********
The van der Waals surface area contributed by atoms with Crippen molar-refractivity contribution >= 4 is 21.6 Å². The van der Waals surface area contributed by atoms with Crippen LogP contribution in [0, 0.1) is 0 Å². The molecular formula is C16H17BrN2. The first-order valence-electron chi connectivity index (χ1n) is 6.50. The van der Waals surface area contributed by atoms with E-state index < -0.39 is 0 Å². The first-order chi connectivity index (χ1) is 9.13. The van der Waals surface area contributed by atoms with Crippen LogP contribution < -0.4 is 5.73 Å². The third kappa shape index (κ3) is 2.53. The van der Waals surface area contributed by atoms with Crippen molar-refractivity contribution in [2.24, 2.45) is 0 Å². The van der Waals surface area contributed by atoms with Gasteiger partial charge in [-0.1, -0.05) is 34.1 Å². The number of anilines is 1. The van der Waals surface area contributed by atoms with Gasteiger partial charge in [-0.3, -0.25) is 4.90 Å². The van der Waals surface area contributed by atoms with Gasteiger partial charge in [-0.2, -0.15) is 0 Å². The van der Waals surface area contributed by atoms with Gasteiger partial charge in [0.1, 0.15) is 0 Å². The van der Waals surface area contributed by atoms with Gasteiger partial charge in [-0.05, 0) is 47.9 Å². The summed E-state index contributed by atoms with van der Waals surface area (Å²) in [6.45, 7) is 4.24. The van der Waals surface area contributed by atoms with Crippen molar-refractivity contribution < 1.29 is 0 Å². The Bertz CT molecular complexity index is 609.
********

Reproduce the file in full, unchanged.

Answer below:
The van der Waals surface area contributed by atoms with Crippen molar-refractivity contribution >= 4 is 21.6 Å². The van der Waals surface area contributed by atoms with Crippen LogP contribution in [0, 0.1) is 0 Å². The molecular formula is C16H17BrN2. The first-order valence-electron chi connectivity index (χ1n) is 6.50. The van der Waals surface area contributed by atoms with E-state index < -0.39 is 0 Å². The first-order chi connectivity index (χ1) is 9.13. The van der Waals surface area contributed by atoms with Crippen LogP contribution < -0.4 is 5.73 Å². The third kappa shape index (κ3) is 2.53. The van der Waals surface area contributed by atoms with Crippen molar-refractivity contribution in [2.24, 2.45) is 0 Å². The van der Waals surface area contributed by atoms with Gasteiger partial charge in [-0.1, -0.05) is 34.1 Å². The number of anilines is 1. The van der Waals surface area contributed by atoms with Gasteiger partial charge in [-0.3, -0.25) is 4.90 Å². The van der Waals surface area contributed by atoms with Gasteiger partial charge in [-0.2, -0.15) is 0 Å². The van der Waals surface area contributed by atoms with Gasteiger partial charge in [0.1, 0.15) is 0 Å². The van der Waals surface area contributed by atoms with Gasteiger partial charge in [-0.05, 0) is 47.9 Å². The summed E-state index contributed by atoms with van der Waals surface area (Å²) in [6.45, 7) is 4.24. The van der Waals surface area contributed by atoms with Crippen molar-refractivity contribution < 1.29 is 0 Å². The Bertz CT molecular complexity index is 609.